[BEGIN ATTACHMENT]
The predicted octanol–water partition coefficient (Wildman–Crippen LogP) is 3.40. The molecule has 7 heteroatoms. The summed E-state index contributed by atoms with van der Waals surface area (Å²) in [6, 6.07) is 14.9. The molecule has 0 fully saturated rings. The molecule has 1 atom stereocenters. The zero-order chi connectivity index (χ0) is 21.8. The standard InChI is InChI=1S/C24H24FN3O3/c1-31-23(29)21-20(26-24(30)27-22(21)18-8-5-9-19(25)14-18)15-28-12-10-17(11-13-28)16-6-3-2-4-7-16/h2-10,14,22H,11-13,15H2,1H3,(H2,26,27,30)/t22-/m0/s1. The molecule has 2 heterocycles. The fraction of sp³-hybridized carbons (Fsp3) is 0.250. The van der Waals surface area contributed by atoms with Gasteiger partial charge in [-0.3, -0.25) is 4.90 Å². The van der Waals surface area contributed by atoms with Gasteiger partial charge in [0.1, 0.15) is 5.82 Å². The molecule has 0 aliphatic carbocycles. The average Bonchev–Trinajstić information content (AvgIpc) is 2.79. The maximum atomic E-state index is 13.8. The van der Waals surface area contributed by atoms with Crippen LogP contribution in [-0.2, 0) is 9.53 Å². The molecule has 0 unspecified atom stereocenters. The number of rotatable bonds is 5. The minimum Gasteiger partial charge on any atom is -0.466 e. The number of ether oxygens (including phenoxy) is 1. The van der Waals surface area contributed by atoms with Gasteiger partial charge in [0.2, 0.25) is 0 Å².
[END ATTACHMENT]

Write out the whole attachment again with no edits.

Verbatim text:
The predicted octanol–water partition coefficient (Wildman–Crippen LogP) is 3.40. The molecule has 7 heteroatoms. The summed E-state index contributed by atoms with van der Waals surface area (Å²) in [6, 6.07) is 14.9. The molecule has 0 fully saturated rings. The molecule has 1 atom stereocenters. The zero-order chi connectivity index (χ0) is 21.8. The standard InChI is InChI=1S/C24H24FN3O3/c1-31-23(29)21-20(26-24(30)27-22(21)18-8-5-9-19(25)14-18)15-28-12-10-17(11-13-28)16-6-3-2-4-7-16/h2-10,14,22H,11-13,15H2,1H3,(H2,26,27,30)/t22-/m0/s1. The molecule has 2 heterocycles. The fraction of sp³-hybridized carbons (Fsp3) is 0.250. The van der Waals surface area contributed by atoms with Gasteiger partial charge in [-0.3, -0.25) is 4.90 Å². The van der Waals surface area contributed by atoms with Gasteiger partial charge in [0.1, 0.15) is 5.82 Å². The molecule has 0 aliphatic carbocycles. The average Bonchev–Trinajstić information content (AvgIpc) is 2.79. The maximum atomic E-state index is 13.8. The van der Waals surface area contributed by atoms with Crippen LogP contribution in [-0.2, 0) is 9.53 Å². The molecule has 0 unspecified atom stereocenters. The number of rotatable bonds is 5. The minimum Gasteiger partial charge on any atom is -0.466 e. The number of ether oxygens (including phenoxy) is 1. The van der Waals surface area contributed by atoms with Gasteiger partial charge in [0.2, 0.25) is 0 Å².